Sermon for the 18th Sunday after Trinity, Year C, 2019
2 Timothy 3:14-4:5
‘The Inheritance of a Living Faith’
“yet, when the Son of Man comes, will he find faith on earth?” Luke 18:8
These words of Jesus seem to resonate with us in this day, in a way that perhaps they didn’t in the past. In our earlier years for example, when churches seemed so much more full.
We are all aware of declining numbers across churches in the Western world (although less aware of dramatic growth in other places), and of course the growth of the ‘Nones’, those whom when asked express no religious affiliation. So perhaps we might also ask with Jesus, ‘will the Son of Man find faith when he comes?’
Which of course begs a question – what is meant by ‘Faith’? What is it that Jesus looks for upon his return? It is here that St Paul’s second letter to Timothy suggests to us something which we may not have well understood regarding the nature of faith.
This letter is without doubt the most personal of Paul’s writings as he seeks to advise his young friend from what we assume is a prison cell, where he tells us his life is now being poured out . . . Paul sees the end of his life approaching, and looking around he is deeply concerned about how things are going in the infant church. He seeks to strengthen Timothy for what he is sure will be an arduous ministry, we assume in Ephesus. Yet as I said, it is deeply personal and herein we also discover something about the nature of faith.
Paul for example dresses Timothy as ‘my true child in the faith’, and that intergenerational theme is further made explicit in the opening verses of the epistle where Paul recounts how Timothy has come to inherit faith, wherein he writes
I am grateful to God—whom I worship with a clear conscience, as my ancestors did—when I remember you constantly in my prayers night and day. Recalling your tears, I long to see you so that I may be filled with joy. I am reminded of your sincere faith, a faith that lived first in your grandmother Lois and your mother Eunice and now, I am sure, lives in you.
A faith that lives . . . From Paul speaking of Timothy as his child in the faith, to the passing of faith from Grandmother to mother to Timothy himself, Paul speaks of faith in a way that is perhaps alien to us . . .
Recently I was mulling over the question of how we teach the faith . . . it wasn’t long before I realised that we had become captive to a way of speaking of faith which had been stripped of this living personal aspect.
So I have heard more times than I wish to recount or recall of ‘learning styles’ – e.g. ‘some of us are visual learners and some learn better from a book . . .’. Notice what has gone missing, the teacher, the one who is passing on the faith. And assumed there is in some large part a faith that has been stripped of its Life, reached to a set of facts which it was necessary to recall and recount, as if they could exist as it were ‘in the cloud’ out there, apart from human beings . . . and yet Paul does not speak in those terms at all.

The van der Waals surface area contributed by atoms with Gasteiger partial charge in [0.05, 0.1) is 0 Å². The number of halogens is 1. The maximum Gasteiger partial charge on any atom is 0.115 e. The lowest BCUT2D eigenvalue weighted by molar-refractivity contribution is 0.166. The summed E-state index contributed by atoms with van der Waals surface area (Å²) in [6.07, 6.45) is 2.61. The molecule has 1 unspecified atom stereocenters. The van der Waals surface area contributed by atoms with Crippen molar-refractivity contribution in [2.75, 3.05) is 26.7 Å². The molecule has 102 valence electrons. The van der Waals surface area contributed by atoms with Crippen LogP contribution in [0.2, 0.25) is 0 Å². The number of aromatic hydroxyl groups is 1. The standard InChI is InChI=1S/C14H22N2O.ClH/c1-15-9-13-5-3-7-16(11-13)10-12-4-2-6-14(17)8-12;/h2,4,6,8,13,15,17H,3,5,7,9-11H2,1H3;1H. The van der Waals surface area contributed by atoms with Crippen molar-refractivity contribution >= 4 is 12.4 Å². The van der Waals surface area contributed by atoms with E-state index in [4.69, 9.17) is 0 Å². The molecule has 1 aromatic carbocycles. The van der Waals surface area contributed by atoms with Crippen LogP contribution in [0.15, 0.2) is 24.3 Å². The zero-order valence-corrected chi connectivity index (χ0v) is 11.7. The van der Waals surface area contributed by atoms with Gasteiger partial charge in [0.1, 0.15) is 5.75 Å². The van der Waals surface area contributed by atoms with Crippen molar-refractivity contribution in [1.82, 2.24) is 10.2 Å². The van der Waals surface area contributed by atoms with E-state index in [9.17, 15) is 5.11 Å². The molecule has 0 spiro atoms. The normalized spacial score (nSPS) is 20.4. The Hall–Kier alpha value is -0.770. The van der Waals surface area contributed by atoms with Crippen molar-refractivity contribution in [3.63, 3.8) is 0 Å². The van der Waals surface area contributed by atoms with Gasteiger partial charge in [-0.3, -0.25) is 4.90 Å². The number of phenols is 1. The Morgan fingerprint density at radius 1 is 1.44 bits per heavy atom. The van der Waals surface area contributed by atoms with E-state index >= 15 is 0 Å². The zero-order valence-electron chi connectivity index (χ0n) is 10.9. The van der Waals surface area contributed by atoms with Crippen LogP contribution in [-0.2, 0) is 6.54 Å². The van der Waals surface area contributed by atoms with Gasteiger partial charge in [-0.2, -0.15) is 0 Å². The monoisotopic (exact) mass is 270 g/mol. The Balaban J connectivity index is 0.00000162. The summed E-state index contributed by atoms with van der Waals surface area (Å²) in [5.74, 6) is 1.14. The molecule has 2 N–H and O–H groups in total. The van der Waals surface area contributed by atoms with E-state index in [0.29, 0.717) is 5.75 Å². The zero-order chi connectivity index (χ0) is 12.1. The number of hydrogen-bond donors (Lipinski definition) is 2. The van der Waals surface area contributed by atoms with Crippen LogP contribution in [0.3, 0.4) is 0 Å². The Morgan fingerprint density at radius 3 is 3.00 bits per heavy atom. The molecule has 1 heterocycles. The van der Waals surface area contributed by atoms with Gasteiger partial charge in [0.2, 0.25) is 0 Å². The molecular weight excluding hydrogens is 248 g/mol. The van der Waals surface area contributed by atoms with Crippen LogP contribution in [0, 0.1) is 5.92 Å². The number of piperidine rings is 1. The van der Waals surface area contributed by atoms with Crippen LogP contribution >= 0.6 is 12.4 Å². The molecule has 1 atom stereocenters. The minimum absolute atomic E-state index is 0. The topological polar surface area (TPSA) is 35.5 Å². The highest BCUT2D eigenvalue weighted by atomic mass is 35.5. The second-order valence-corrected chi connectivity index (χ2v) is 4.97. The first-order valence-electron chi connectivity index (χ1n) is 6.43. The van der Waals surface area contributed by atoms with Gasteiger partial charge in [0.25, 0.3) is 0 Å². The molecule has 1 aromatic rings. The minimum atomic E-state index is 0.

In his letter to the Galatians at one point he cries out in desperation ‘My little children, for whom I am again in the pain of childbirth until Christ is formed in you . . .’
The handing on of Faith is understood far more as it were in terms of the passing on of life – the parallel is generative birth. As Paul addresses Timothy he sees at once that Timothy has received the Life of faith from him and also from his maternal parental line – From Lois to Eunice to Timothy
In our reading today, we may well be aware of verse 16 of the 3rd chapter of this letter – ‘All scripture is inspired by God and is useful for teaching, for reproof, for correction, and for training in righteousness’ , but taking it out of context, unplugs it from the Life of faith. We might know that verse off by heart, we may have memorised much scripture, but without Life, it is nothing. It can be no more than a dead letter . . . yet that is not how Paul presents this word. we began at verse 14 wherein he says ‘as for you, continue in what you have learned and firmly believed, knowing from whom you learned it, and how from childhood you have known the sacred writings that are able to instruct you for salvation through faith in Christ Jesus’ knowing from whom you learned it . . .